1. Cast the plutonium into a spherical shape (this is most easily done in a zero-G environment, but failing that use a mold) and then machine it in an inert atmosphere to a true spherical shape (within two or three microns). Remove the sphere and IMMEDIATELY gold plate it to prevent oxidation. Set it aside on a wooden shelf.
2. Cast or machine your chosen rigid explosive into close-fitting segments of a hollow sphere with an internal diameter approximately 10mm larger than your plutonium sphere. The segments should be geodesically allocated hexagon and pentagon shapes of roughly equal size. Assemble these with the Pritt glue stick until the remaining hole is just large enough to allow the insertion of the plutonium sphere. Place the PTFE spacers equidistantly to support the plutonium sphere, and then pour custard into the gap. Assemble the remaining explosive pieces, trapping the Tritium syringe between the last two pieces. Drill a small hole in the top and top-off the custard filling and wait for a skin to form, sealing the hole. Attach a detonator and kryton switch to each segment with Scotch tape.
3. Use some wire to convert the alarm clock into an electrical trigger. Make 50 wires of equal length to connect this trigger to each of the kryton switches and install. Place the nearly complete device in your chosen delivery vehicle and strap down with more Scotch Tape, using Pritt if required in high-stress areas. Install the lead acid battery and charge.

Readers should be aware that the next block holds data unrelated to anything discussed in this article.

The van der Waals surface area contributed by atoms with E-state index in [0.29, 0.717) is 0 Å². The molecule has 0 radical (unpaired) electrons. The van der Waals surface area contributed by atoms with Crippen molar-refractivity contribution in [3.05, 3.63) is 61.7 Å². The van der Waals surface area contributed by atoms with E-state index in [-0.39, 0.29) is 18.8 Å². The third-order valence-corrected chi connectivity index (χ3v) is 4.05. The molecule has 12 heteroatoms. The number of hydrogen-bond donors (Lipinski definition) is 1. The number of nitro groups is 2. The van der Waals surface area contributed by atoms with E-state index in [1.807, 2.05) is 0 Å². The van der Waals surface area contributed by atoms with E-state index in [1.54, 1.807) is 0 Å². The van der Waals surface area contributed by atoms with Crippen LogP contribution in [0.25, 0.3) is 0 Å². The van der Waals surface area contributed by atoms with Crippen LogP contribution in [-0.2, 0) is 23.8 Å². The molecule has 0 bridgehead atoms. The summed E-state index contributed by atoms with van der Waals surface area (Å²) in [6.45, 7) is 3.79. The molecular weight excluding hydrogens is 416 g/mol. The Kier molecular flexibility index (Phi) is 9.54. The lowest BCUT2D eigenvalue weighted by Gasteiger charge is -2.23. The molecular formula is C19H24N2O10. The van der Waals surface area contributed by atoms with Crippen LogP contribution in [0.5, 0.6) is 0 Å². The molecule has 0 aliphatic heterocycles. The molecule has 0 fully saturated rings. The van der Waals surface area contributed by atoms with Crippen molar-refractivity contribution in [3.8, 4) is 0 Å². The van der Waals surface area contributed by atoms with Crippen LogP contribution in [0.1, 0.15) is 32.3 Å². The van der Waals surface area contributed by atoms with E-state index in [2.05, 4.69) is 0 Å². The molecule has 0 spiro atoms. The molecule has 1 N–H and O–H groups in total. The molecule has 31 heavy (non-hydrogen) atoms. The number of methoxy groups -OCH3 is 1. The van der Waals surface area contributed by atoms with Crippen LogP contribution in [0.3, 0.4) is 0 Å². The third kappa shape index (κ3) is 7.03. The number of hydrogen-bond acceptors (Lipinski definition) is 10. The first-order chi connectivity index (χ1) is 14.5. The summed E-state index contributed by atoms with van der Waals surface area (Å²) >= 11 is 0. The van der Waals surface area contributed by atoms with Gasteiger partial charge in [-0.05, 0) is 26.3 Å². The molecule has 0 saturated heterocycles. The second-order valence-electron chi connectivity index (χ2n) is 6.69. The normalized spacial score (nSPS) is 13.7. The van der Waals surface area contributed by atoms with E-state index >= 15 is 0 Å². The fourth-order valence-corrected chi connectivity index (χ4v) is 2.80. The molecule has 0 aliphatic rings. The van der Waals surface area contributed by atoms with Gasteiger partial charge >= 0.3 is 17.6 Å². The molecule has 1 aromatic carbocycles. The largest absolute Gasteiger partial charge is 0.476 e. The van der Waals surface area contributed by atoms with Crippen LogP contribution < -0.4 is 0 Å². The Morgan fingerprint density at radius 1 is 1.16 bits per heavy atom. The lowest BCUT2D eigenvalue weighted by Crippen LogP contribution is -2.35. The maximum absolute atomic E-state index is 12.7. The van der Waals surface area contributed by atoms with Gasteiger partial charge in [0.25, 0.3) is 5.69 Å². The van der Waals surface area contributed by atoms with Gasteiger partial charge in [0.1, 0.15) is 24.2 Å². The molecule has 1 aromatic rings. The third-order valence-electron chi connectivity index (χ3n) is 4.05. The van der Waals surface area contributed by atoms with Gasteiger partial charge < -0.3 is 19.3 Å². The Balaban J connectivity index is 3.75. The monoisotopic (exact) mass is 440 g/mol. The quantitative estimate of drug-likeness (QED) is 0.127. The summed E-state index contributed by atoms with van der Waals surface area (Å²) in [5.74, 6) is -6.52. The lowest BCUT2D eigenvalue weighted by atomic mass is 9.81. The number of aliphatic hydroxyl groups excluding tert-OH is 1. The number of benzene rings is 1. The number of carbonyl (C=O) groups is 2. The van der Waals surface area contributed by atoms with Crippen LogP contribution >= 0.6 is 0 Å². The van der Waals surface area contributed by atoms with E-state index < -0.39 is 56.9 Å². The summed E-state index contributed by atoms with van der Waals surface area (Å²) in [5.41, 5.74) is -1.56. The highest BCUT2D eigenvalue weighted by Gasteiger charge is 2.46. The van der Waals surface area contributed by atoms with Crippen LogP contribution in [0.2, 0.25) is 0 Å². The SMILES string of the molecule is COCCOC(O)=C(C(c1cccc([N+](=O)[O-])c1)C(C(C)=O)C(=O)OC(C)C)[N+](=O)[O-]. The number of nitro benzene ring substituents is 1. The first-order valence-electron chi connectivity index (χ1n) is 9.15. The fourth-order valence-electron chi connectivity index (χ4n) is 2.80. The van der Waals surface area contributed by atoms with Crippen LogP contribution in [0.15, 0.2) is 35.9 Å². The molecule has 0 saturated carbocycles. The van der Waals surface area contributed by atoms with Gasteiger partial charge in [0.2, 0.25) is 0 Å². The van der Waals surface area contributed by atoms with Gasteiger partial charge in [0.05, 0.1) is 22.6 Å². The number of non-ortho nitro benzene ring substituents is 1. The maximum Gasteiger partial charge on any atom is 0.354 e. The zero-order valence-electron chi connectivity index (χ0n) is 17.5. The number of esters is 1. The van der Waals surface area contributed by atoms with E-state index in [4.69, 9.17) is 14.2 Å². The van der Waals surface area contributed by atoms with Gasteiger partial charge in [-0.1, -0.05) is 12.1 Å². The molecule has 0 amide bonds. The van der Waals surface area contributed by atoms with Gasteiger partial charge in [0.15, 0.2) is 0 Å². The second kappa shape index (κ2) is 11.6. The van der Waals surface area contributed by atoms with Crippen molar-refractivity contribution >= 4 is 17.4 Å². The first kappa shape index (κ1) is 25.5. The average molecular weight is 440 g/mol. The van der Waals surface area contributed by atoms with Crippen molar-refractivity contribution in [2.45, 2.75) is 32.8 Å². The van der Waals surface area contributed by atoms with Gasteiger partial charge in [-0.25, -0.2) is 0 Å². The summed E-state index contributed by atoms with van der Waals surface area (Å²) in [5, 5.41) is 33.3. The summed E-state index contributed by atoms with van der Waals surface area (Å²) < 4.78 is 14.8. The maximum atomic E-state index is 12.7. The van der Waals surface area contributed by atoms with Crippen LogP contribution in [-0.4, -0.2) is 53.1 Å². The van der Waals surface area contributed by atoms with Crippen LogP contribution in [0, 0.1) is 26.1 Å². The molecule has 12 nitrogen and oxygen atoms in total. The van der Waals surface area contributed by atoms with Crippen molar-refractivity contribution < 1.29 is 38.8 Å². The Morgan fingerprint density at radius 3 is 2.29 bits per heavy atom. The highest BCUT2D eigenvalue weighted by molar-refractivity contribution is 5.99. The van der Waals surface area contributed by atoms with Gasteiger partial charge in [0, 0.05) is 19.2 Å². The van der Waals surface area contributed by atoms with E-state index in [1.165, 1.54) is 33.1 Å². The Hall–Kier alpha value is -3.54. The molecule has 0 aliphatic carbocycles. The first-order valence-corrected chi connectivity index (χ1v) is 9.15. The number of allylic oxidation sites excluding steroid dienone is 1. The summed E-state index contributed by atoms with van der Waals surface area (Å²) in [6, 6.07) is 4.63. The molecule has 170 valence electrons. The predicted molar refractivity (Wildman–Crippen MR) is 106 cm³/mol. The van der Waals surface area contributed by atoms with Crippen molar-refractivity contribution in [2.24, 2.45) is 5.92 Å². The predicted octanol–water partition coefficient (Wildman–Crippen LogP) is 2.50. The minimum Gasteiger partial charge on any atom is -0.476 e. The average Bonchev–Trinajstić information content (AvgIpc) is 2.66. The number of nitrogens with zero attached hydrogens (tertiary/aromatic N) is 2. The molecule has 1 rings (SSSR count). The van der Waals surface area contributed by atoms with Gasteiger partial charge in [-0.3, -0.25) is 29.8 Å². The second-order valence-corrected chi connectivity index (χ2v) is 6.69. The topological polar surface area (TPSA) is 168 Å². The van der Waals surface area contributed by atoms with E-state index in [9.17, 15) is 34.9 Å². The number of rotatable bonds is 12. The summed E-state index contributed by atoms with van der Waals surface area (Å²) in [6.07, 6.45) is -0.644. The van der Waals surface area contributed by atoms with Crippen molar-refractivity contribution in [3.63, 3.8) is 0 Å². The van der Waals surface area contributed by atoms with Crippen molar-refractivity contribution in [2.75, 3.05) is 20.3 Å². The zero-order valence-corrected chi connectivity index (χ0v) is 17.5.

4. IT WOULD BE ADVISABLE TO HAVE A GROWN UP SUPERVISE THE NEXT STAGE. Ensure the trigger is in the "OFF" position and connect the wires from the trigger to the battery. Set the required delay time (times vary - consult your delivery
vehicle documentation. Typically a fan-assisted vehicle will require 10% less time) and initiate vehicle launch.
5. Find a suitable vantage point (e.g. an orbiting space station) and watch the display. On detonation the rigid explosives will produce a spherical implosion pulse which, via the custard transmission medium, will cause the plutonium mass to criticalise and start a fission reaction. The initial shockwave will also displace the wax bung, releasing the tritium syringe and inject tritium into the custard matrix ready for the next phase. Finally the fusion reaction will become sufficiently energetic to initiate fusion in the tritium/custard mixture. The estimated energy budget would be around 60 kilotonnes for the fission reaction and